using innovative services and solutions to support USCG missions. OSC
initially supported just five systems relocated from Governors
Island, NY: Automated Mutual-Assistance Vessel Rescue System (AMVER),
Marine Safety Information System (MSIS), Summary of Enforcement Events
Report (SEER), Law Enforcement Information System (LEIS), and the Joint
Maritime Information Exchange (JMIE). The first new system delivered
directly to OSC was the Law Enforcement Information System II (LEIS II)
in 1993 as a replacement for both SEER and LEIS.
      (2) Following the closure of the EECEN in Wildwood, NJ, the
Software Development Branch of EECEN was moved to OSC on 1 August 1997. 
Work on the Marine Safety Network (MSN), the project to replace MSIS,
transferred from EECEN to OSC. In July 2000, OSC was officially
designated the Coast Guard’s Software Systems Development Center and a
USCG Center of Excellence to firmly establish governance of IT systems
development. In December 2001, an expanded and matured MSN capability
known as the Maritime Information for Safety and Law Enforcement (MISLE)
system was operationally deployed at OSC.
      (3) Over the years, the five original systems OSC hosted in 1991
grew into 12 by 1995, then 33 by 1998, and now over 60 today. Some of
the mission essential applications OSC created include the Ship Arrival
and Notification Systems (SANS), National Automated Identification
System (NAIS) Core, Long Range Identification and Tracking System
(LRIT), CGFIXIT, the Enterprise Service Bus (ESB), Maritime Awareness
Global Network (MAGNet) 2.0, as well as the complete rewrite of MISLE
into MISLE 5.0, to name a few.
      (4) The last major organizational change to OSC was initiated in
2010 when the U.S. CIO published a plan to Reform Federal Information
Technology Management. COMDT (CG-6) responded by directing a multi-faceted
IT consolidation effort that ultimately resulted in OSC absorbing IT and
data center functions previously supported by the Finance Center, Pay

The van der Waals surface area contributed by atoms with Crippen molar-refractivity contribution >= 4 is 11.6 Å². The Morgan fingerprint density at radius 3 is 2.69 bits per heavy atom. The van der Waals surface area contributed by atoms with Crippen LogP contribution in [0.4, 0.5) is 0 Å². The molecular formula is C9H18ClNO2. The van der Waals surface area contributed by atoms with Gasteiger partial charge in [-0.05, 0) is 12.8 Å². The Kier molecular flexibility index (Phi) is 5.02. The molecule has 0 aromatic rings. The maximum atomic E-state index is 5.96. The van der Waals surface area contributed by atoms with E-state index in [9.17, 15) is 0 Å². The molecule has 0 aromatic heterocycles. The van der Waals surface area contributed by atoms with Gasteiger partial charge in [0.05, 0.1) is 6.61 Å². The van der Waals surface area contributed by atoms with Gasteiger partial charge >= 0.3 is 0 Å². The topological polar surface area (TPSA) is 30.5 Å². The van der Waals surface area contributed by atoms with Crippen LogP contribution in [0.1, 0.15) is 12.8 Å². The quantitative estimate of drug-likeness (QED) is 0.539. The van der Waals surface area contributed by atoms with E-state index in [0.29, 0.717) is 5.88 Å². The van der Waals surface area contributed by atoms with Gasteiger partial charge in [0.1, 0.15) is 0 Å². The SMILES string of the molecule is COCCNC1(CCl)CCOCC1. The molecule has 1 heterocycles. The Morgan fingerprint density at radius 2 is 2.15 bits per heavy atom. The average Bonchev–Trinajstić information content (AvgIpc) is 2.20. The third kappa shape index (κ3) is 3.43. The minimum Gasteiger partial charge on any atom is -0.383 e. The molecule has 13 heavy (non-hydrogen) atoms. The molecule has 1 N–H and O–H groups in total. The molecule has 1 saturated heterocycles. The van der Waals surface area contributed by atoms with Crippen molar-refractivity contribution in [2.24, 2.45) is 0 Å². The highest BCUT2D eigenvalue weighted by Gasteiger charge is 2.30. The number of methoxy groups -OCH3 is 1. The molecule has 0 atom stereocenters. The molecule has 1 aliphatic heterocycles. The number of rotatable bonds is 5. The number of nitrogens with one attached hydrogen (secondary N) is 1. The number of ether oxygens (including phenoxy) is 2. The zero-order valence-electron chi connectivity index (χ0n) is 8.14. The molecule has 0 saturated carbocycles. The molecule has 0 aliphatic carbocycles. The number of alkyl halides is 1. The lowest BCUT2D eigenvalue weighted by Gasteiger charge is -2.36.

and Personnel Center, and the Aviation Logistics Center.
      (5) As a data center, OSC achieved numerous significant technology
milestones over the course of the past 19 years. Between 2005 and 2010,
significant investments and improvements were made to transform the
legacy data floor into a true enterprise data center incorporating
industry-class processes and technologies. In 2013, the OSC data
center was officially designated as one of three DHS data centers,
specifically tasked to support the operational requirements for Coast
Guard’s 24x7x365 high availability Mission Essential Systems. This
necessitated large-scale projects to re-architect the Local Area
Network and re-engineer the electric power to upgrade and automate
the infrastructure. Additional environmental projects were implemented
to improve the availability and reliability of the data center while
reducing power consumption to comply with federal standards for data
center efficiency. Those projects combined to produce a Coast Guard owned,
modern hybrid cloud infrastructure that is now poised to support the
Technology Revolution.
7. Effective immediately all correspondence formerly sent to the C4ITSC, C3CEN,
OSC, and TISCOM shall be addressed to the C5ISC:
   a. Administrative messages: CMD-SMB-CG-C5ISC
   b. Operational messages: COGARD C5ISC Alexandria VA
8. If you have any questions or would like more information on the C5I Service Center,
please visit the CGPortal site at: (USCG-internal only).
9. RADM Dave Dermanelian, Assistant Commandant for Command, Control, Communications,
Computers and Information Technology (C-6), sends.
10. Internet release is authorized.